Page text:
Public-Private Partnership of the Day: The UK’s Chancellor of the Exchequer and Bill Gates announced £3bn (US$4.28bn) in funding over the next five years for research and to support efforts to eliminate Malaria.  (Guardian


Some 350,000 babies are expected to be born by August into severe food shortages in Ethiopia’s worst drought in 50 years, the charity Save the Children said, urging leaders to raise the alarm at the African Union summit this week. (TRF

Four suicide bombers killed about 25 people in a village in Cameroon’s Far North region on Monday, a local official said, the most deadly in a string of recent attacks in an area beset by violence connected to Islamist militant group Boko Haram. (Reuters

Former South Sudan Vice President and current rebel leader Riek Machar said he will ask Ugandan President Yoweri Museveni to tell President Salva Kiir to scrap his decision to create 28 states because it is hindering implementation of the peace agreement. (VOA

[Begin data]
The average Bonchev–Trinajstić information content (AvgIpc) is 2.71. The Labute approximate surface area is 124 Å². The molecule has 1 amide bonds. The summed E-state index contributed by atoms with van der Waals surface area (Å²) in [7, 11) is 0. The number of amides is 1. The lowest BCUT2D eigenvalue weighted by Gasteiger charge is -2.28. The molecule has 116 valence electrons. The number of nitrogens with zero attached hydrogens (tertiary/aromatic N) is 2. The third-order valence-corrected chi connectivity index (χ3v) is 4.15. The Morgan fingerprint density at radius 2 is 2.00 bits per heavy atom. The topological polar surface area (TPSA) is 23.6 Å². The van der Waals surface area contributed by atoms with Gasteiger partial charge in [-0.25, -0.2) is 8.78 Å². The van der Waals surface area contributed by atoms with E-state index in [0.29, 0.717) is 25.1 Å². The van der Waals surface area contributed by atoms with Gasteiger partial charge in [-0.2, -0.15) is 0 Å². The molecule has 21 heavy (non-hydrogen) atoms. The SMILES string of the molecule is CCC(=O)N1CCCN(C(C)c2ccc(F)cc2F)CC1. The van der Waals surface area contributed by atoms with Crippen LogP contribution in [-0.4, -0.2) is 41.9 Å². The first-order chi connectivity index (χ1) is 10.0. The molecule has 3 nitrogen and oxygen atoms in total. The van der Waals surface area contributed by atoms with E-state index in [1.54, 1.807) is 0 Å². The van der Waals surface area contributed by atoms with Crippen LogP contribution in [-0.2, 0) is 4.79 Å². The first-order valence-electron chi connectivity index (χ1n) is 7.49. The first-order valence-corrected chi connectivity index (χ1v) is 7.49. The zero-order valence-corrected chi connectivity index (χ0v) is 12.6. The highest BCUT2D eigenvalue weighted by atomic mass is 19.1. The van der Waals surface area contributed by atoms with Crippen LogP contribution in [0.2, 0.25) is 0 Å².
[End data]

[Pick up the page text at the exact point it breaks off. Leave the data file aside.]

In Malawi, UNICEF is carrying out a mass screening exercise for malnutrition in children under 5 years of age, in 25 of the country’s 28 districts. (VOA

UNHCR and its partners on called on donor nations for more than half-a-billion US dollars this year to help hundreds of thousands of people forced to flee conflicts in Nigeria and the Central African Republic and the host communities providing them with shelter and other basic services. (UNHCR

After almost two months of clashes between Oromo protesters and security forces in Ethiopia, authorities have scrapped a “master plan” that would have expanded the boundaries of Addis Ababa and, according to protesters, would have displaced Oromo farmers. (VOA

Activists blame Uganda’s weak legal system for the prevalence of acid attacks in the east African nation. Charges are often not brought because of insufficient evidence, corruption or lack of support for victims. (Reuters

Although Liberia – the hardest-hit country with some 4,800 deaths – was declared Ebola-free for a third time last week, the nightmare is far from over for those who survived the epidemic. (Reuters

The United Nations says it is concerned with Malawi government decision to withdraw a case against People’s Party publicist Ken Msonda who was charged with an offence of inciting people to kill gays. (Nyasa Times